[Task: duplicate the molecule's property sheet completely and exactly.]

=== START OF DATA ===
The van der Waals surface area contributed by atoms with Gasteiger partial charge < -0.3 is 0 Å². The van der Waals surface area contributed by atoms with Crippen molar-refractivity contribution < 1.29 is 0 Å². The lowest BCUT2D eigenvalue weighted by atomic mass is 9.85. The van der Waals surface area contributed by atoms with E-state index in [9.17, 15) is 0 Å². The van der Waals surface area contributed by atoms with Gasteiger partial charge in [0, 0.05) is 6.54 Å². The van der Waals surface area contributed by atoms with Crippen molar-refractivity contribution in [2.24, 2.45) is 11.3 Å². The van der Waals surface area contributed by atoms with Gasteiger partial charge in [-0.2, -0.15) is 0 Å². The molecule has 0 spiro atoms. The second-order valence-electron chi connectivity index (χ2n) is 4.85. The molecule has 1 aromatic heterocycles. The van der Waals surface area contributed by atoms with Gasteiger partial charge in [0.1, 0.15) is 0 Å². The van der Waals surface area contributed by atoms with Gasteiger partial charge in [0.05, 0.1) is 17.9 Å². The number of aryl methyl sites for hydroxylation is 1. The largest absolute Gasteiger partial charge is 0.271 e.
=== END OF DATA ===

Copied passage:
The van der Waals surface area contributed by atoms with Gasteiger partial charge < -0.3 is 0 Å². The van der Waals surface area contributed by atoms with Crippen molar-refractivity contribution < 1.29 is 0 Å². The lowest BCUT2D eigenvalue weighted by atomic mass is 9.85. The van der Waals surface area contributed by atoms with E-state index in [9.17, 15) is 0 Å². The van der Waals surface area contributed by atoms with Gasteiger partial charge in [0, 0.05) is 6.54 Å². The van der Waals surface area contributed by atoms with Crippen molar-refractivity contribution in [2.24, 2.45) is 11.3 Å². The van der Waals surface area contributed by atoms with Gasteiger partial charge in [-0.2, -0.15) is 0 Å². The molecule has 0 spiro atoms. The second-order valence-electron chi connectivity index (χ2n) is 4.85. The molecule has 1 aromatic heterocycles. The van der Waals surface area contributed by atoms with Gasteiger partial charge in [0.1, 0.15) is 0 Å². The van der Waals surface area contributed by atoms with Gasteiger partial charge in [0.05, 0.1) is 17.9 Å². The number of aryl methyl sites for hydroxylation is 1. The largest absolute Gasteiger partial charge is 0.271 e.